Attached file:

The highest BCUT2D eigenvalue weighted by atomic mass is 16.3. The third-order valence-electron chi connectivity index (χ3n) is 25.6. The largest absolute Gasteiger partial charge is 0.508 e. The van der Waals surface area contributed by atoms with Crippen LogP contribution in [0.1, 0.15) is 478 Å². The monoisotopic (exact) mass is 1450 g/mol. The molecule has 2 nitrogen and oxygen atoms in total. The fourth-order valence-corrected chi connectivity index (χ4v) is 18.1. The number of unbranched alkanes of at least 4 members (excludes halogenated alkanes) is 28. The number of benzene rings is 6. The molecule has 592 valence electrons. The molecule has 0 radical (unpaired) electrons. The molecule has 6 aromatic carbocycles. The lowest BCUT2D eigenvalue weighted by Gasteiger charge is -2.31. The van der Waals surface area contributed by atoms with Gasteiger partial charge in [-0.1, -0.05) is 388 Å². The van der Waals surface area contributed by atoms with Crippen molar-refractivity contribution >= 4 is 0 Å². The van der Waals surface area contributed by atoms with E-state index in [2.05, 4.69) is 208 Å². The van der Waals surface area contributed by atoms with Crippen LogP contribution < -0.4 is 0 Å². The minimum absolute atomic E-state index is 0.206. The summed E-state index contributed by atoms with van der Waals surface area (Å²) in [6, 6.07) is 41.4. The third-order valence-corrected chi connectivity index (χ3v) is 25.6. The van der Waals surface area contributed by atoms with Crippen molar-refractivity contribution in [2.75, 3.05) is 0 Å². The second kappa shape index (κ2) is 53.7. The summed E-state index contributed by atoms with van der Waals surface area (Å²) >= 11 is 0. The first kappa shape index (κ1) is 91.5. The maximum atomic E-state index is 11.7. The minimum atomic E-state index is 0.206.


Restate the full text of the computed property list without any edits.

The highest BCUT2D eigenvalue weighted by atomic mass is 16.3. The third-order valence-electron chi connectivity index (χ3n) is 25.6. The largest absolute Gasteiger partial charge is 0.508 e. The van der Waals surface area contributed by atoms with Crippen LogP contribution in [0.1, 0.15) is 478 Å². The monoisotopic (exact) mass is 1450 g/mol. The molecule has 2 nitrogen and oxygen atoms in total. The fourth-order valence-corrected chi connectivity index (χ4v) is 18.1. The number of unbranched alkanes of at least 4 members (excludes halogenated alkanes) is 28. The number of benzene rings is 6. The molecule has 592 valence electrons. The molecule has 0 radical (unpaired) electrons. The molecule has 6 aromatic carbocycles. The lowest BCUT2D eigenvalue weighted by Gasteiger charge is -2.31. The van der Waals surface area contributed by atoms with Gasteiger partial charge in [-0.1, -0.05) is 388 Å². The van der Waals surface area contributed by atoms with Crippen molar-refractivity contribution >= 4 is 0 Å². The van der Waals surface area contributed by atoms with E-state index in [2.05, 4.69) is 208 Å². The van der Waals surface area contributed by atoms with Crippen LogP contribution < -0.4 is 0 Å². The minimum absolute atomic E-state index is 0.206. The summed E-state index contributed by atoms with van der Waals surface area (Å²) in [6, 6.07) is 41.4. The third-order valence-corrected chi connectivity index (χ3v) is 25.6. The van der Waals surface area contributed by atoms with Crippen molar-refractivity contribution in [2.75, 3.05) is 0 Å². The second kappa shape index (κ2) is 53.7. The summed E-state index contributed by atoms with van der Waals surface area (Å²) >= 11 is 0. The first kappa shape index (κ1) is 91.5. The maximum atomic E-state index is 11.7. The minimum atomic E-state index is 0.206.